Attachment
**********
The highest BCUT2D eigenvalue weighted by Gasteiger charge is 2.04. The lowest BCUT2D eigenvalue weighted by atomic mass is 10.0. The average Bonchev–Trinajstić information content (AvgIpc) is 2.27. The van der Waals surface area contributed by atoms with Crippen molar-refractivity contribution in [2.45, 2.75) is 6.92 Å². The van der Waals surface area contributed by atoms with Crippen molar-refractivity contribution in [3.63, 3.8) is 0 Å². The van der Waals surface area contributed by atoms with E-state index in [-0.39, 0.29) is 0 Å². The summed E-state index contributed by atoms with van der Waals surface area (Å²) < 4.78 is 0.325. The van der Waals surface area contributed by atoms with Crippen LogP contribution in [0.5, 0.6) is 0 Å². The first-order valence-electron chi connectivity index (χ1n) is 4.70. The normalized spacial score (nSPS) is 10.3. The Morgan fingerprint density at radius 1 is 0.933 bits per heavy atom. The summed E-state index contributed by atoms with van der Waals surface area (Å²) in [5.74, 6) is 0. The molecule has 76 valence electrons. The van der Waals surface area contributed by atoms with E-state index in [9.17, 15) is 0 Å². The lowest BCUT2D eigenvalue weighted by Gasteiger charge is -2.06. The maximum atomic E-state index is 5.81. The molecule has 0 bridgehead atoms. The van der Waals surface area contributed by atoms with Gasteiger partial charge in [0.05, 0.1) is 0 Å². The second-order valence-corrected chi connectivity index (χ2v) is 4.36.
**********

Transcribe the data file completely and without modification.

The highest BCUT2D eigenvalue weighted by Gasteiger charge is 2.04. The lowest BCUT2D eigenvalue weighted by atomic mass is 10.0. The average Bonchev–Trinajstić information content (AvgIpc) is 2.27. The van der Waals surface area contributed by atoms with Crippen molar-refractivity contribution in [2.45, 2.75) is 6.92 Å². The van der Waals surface area contributed by atoms with Crippen molar-refractivity contribution in [3.63, 3.8) is 0 Å². The van der Waals surface area contributed by atoms with E-state index in [-0.39, 0.29) is 0 Å². The summed E-state index contributed by atoms with van der Waals surface area (Å²) < 4.78 is 0.325. The van der Waals surface area contributed by atoms with Crippen LogP contribution in [0.5, 0.6) is 0 Å². The first-order valence-electron chi connectivity index (χ1n) is 4.70. The normalized spacial score (nSPS) is 10.3. The Morgan fingerprint density at radius 1 is 0.933 bits per heavy atom. The summed E-state index contributed by atoms with van der Waals surface area (Å²) in [5.74, 6) is 0. The molecule has 76 valence electrons. The van der Waals surface area contributed by atoms with E-state index in [9.17, 15) is 0 Å². The lowest BCUT2D eigenvalue weighted by Gasteiger charge is -2.06. The maximum atomic E-state index is 5.81. The molecule has 0 bridgehead atoms. The van der Waals surface area contributed by atoms with Gasteiger partial charge in [0.05, 0.1) is 0 Å². The second-order valence-corrected chi connectivity index (χ2v) is 4.36.